The main problem with the criticism of video games is the age of the culture around them. Video games have the major following of the young people in the world, which includes every one of the age 35 and below. As such the general majority of officials and political leaders have never played video games. This lack of personal experience along with the caution officials treat the product and marketing of the entertainment industry, has most likely contributed to the social discourse of all the games, platforms and gamers. But like all new entertainment mediums, they will always be defined by their users, no matter how diverse it might appear to be.
Video games are seen as a weapon of destruction, but they can also be viewed as an “important tool for teaching complex principles.” For years we have all believed that video games are bad for children. However, those accusations can be attributed to the historical events that have occurred in the US over the years. The shooting at Columbine painted a negative image in the minds of adults.
POPULAR EDUCATIONAL GAMES FOR CHILDREN AND ADOLESCENTS
Big Brain Academy: Wii Degree
ClickN READ Phonics – Beginning Reading
Carmen Sandiego (series)
Dr. Kawashima’s Brain Training (a series of two games)
EcoQuest (a series of two games)
Genomics Digital Lab
Gizmos and Gadgets
History of Biology Game
The Magic School Bus (series)
Treasures of the Deep
POPULAR EDUCATIONAL GAMES FOR ADULTS
COMPUTER GAMES WITH LEARNING VALUE
These are games which were originally developed for adults or older children and which have potential learning implications. For the most part, these games provide simulations of different kinds of human activities, allowing players to explore a variety of social, historical and economic processes. For example City-building games such as the SimCity series and Caesar (1993–2006) invite players to explore the social, practical and economic processes involved in city management. Empire-building games such as the “Civilization” series (1991–2005) and the “Europa Universalis” series (2000–2007) help players to learn about history and its political, economic and military aspects. Railroad management games such as Railroad Tycoon (1990–2003) and “Rails Across America” (2001) illuminate the history, engineering and economics of railroad management. Geography games such as “PlaceSpotting” (2008–2009) help players to find locations on earth according to some hints.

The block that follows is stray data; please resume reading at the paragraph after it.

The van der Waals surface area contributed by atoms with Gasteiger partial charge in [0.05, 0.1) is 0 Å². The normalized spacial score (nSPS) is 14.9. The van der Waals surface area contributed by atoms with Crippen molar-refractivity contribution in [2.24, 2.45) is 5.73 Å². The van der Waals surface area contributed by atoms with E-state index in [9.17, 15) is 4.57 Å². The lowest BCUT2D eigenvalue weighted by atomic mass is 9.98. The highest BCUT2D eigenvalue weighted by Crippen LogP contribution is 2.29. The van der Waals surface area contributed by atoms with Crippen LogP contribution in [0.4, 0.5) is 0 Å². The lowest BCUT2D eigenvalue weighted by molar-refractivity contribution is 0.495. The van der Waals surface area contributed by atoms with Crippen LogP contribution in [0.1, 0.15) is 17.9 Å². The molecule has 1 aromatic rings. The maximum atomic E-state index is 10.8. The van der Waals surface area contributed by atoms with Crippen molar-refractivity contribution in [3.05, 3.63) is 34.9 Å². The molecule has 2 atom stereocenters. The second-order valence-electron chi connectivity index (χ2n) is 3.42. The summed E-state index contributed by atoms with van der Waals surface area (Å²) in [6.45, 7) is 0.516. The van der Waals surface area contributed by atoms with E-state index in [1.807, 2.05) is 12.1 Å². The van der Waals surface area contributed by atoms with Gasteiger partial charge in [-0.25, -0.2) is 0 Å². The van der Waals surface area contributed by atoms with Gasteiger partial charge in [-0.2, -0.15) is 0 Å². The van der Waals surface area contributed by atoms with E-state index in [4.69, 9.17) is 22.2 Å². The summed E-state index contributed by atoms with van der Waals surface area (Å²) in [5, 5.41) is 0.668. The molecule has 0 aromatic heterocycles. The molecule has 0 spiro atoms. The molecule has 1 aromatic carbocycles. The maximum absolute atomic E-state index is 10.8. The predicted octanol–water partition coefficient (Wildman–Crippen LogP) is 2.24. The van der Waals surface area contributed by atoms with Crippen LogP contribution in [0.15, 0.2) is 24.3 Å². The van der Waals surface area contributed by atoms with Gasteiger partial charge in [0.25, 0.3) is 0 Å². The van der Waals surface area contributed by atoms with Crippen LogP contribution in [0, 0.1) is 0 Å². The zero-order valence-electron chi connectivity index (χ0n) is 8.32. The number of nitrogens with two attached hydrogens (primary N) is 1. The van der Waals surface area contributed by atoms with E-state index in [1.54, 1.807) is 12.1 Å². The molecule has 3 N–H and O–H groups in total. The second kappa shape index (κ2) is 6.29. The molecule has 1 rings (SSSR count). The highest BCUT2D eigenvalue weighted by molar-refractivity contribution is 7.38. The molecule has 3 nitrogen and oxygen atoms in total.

Do games such as these qualify as edutainment? To do so, they would need to have been created with a clear educational intent. In their publicity material, the developers of these games such as these generally focus more on the ‘fun’ aspects of the games rather than their educational potential. This might be taken as evidence of an absence of educational intent. On the other hand, large amounts of information of an overtly educational nature may be found within the manuals of many of these games. For example, Europa Universalis, Railroad Tycoon, and Rails Across America suggesting that education was indeed very much in the minds of the developers. In any event, the games have been enthusiastically received in some educational circles and even passed into academic literature.
EVALUATING VIDEO GAMES’ EDUCATIONAL POTENTIAL
A 20-point rubric can be used to evaluate the potential for a video game to stimulate learners, not only to memorize information, but to use higher-order thinking skills. Each item in the rubric is evaluated as Yes/No, giving the game 1 or 0 points. The items are as follows:
Requires users to assume a role in the game, rather than simply play: This requires players to interpret events in the game according to their role, and balance roleplaying with other game goals, providing an opportunity for complex thought.
Offers meaningful interaction such as dialogue with Non-Player Characters (NPCs): This gives players more interesting material to work with and think about within the game. Note that this point does not specify that the NPCs are intelligent; they may be completely scripted.
Has a storyline: Narrative engages players, giving them a reason to care about the game and the opportunity to process events in the game in terms of narrative.
Has a complex storyline with characters users care about: A more complex narrative is more engaging to the user.
Offers simple puzzles: Gives an opportunity for some cognitive processing.
Has complex puzzles requiring effort to solve: Gives the opportunity for more types of cognitive processing. Specifically, puzzles with require “analysis and synthesis” earn this point on the rubric.
Allows multiple views or camera pans and the ability to zoom in and out: Gives the user greater ability to interact with the 3-D environment, as in real life. This “enhance[s] the interaction opportunities” in the environment.
Simulates complex processes requiring adjustment of variables by users to obtain desired results or adjusting variables leads to different results: Users’ actions should have consequences leading to complex changes in the game. For example, the game “Fable” allowed users to do “good” or “evil” actions in the game, leading to varying consequences (NPCs’ reactions to the player, etc.).